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Chatterji Part of Prestigious Committee Recommending Major Change in Thinking About Obesity Studies


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Dr. Chatterji

Professor Chatterji Part of Prestigious IOM Committee that Recommends Major Change in How Policy-makers Think about Evidence to Combat Obesity

About 68 percent of American adults are overweight or obese. Among children, the rate is nearly 32 percent. Obesity presents a major challenge for healthcare providers, policymakers and other decision-makers who need relevant and useful evidence of promising obesity prevention actions.
In 2008, a committee of experts including Professor Madhabi Chatterji, Associate Professor of Measurement, Evaluation and Education, was convened by the Institute of Medicine (IOM) of the National Academy of Sciences. The committee examined innovative ways by which the existing evidence base and research on obesity and obesity prevention programs could be accessed, evaluated and made useful to policy-makers. The committee developed a practical, action-oriented framework to guide policymakers for using the available base of research and other forms of evidence relevant to obesity-prevention policies and programs. The framework included suggestions for the research community to produce further high-quality research evidence that is informative for public health policy-makers at all levels.

The framework, contained in a report entitled “Bridging the Evidence Gap in Obesity Prevention:  A framework to Inform Decision Making,” was released on April 23.

In an interview, Chatterji said she “was honored” to be chosen as a member of the highly selective committee—which included well known obesity prevention scholars, doctors, medical researchers, state legislators, economists and public policy experts—because of her specializations in research study designs. Chatterji was one of two methodologists on the committee. The committee released its report only after its 16 members came to consensus.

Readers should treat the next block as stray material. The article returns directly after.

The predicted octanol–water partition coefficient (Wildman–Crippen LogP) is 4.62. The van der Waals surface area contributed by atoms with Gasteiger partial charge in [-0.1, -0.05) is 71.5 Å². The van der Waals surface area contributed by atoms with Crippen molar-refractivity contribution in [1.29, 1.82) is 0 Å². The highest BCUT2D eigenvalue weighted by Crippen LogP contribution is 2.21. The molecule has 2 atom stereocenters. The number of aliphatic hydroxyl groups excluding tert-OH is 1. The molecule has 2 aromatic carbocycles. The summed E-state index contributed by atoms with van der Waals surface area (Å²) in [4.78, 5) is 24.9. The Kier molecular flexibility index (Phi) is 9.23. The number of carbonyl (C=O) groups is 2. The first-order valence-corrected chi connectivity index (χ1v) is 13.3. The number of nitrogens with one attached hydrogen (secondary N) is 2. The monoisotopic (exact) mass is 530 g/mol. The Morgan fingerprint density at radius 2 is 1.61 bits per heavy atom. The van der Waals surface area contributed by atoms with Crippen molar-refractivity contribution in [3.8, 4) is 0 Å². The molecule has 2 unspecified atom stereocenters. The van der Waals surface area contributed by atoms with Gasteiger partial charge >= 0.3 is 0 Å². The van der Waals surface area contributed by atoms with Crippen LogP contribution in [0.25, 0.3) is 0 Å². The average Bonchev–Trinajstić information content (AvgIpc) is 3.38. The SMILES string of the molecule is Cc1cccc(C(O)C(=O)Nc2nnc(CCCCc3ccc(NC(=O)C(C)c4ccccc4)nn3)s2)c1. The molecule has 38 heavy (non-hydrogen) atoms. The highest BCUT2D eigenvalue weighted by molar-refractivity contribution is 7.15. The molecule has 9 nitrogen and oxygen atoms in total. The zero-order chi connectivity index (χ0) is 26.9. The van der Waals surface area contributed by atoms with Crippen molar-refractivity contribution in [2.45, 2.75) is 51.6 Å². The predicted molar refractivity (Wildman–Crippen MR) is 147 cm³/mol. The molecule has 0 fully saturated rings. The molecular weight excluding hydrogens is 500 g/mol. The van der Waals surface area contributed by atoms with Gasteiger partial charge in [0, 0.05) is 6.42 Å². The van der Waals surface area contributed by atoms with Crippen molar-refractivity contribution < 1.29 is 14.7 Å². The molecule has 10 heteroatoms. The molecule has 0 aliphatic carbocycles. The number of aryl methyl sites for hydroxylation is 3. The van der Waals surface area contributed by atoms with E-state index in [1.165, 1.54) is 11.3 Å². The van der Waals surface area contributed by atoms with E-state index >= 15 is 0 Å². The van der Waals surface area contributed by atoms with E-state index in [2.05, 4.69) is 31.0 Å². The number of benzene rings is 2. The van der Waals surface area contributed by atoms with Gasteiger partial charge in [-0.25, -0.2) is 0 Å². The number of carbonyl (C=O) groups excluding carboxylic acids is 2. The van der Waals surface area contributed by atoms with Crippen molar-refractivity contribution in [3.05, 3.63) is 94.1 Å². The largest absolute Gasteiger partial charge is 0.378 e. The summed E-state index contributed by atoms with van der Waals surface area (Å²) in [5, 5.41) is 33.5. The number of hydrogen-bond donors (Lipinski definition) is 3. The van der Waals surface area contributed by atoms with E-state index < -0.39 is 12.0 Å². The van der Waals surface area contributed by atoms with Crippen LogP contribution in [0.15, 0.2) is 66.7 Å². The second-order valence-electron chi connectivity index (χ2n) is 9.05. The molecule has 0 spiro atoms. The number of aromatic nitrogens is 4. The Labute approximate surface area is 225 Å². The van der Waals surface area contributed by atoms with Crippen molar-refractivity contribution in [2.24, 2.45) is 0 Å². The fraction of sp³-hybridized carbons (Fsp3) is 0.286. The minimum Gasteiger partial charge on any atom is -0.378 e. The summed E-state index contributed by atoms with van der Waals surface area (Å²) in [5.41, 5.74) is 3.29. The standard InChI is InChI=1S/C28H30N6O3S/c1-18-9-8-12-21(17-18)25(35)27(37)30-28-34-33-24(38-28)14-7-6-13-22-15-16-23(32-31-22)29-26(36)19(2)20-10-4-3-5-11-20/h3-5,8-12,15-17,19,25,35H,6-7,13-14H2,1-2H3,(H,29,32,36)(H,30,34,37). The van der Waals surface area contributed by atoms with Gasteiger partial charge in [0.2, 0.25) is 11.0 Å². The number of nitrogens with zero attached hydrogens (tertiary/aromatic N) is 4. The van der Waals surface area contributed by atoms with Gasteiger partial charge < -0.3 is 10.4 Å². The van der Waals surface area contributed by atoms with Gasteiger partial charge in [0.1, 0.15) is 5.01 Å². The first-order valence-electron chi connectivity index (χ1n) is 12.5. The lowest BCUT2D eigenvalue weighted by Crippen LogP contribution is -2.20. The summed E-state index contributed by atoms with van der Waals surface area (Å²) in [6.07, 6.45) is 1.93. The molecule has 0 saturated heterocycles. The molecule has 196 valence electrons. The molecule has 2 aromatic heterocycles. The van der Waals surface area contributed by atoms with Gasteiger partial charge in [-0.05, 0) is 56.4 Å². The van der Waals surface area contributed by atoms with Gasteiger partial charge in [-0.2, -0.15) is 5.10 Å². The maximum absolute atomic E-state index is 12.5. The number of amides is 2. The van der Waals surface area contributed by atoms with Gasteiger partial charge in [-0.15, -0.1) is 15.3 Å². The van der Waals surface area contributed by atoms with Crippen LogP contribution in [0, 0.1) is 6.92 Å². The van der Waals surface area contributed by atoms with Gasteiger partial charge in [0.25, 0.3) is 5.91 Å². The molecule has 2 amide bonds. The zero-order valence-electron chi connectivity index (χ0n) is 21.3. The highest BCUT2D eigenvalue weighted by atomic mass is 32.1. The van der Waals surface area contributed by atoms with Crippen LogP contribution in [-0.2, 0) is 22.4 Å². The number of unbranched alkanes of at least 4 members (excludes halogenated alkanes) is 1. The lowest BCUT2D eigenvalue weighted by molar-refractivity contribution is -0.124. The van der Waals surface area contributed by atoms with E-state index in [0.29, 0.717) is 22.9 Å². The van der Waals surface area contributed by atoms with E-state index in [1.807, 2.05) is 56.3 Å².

“Federal policies on evidence–based practices in public health and education sectors borrow from ideas in evidence-based medicine, which was the first to promulgate the notion that randomized experiments are the very best means for gathering evidence on effective therapies,” Chatterji said. “This long-standing tradition has influenced how research has been conducted and how researchers and evaluators are trained in the health fields, education and the social sciences at large. It has also influenced the current evidence pool that is available to policy-makers and practitioners responsible for making important decisions about programs and policies every day. When programs and policies involve complex systems of variables, including personal, social and environmental factors, such as individual values and community culture, their effects on large populations simply cannot be properly captured with randomized controlled trials alone. There are just too many things happening.”

Instead, the IOM’s framework suggests an interdisciplinary approach for choosing from a range of research methods and study designs. “Using the framework,” the committee states in its report summary, “involves innovative approaches to generating, identifying, evaluating, and compiling evidence—taking the broad, transdisciplinary perspective.

“Overall,” the committee’s summary states, “the framework encourages decision makers and researchers to look at obesity from a systems perspective, as a complex, population-based health problem that has many contributing factors.” Chatterji added that the committee’s recommendations are for building and using a broad evidence base, using formal, research-based evidence as well as other credible forms of evidence, for example, expert opinion released by respected national agencies or groups.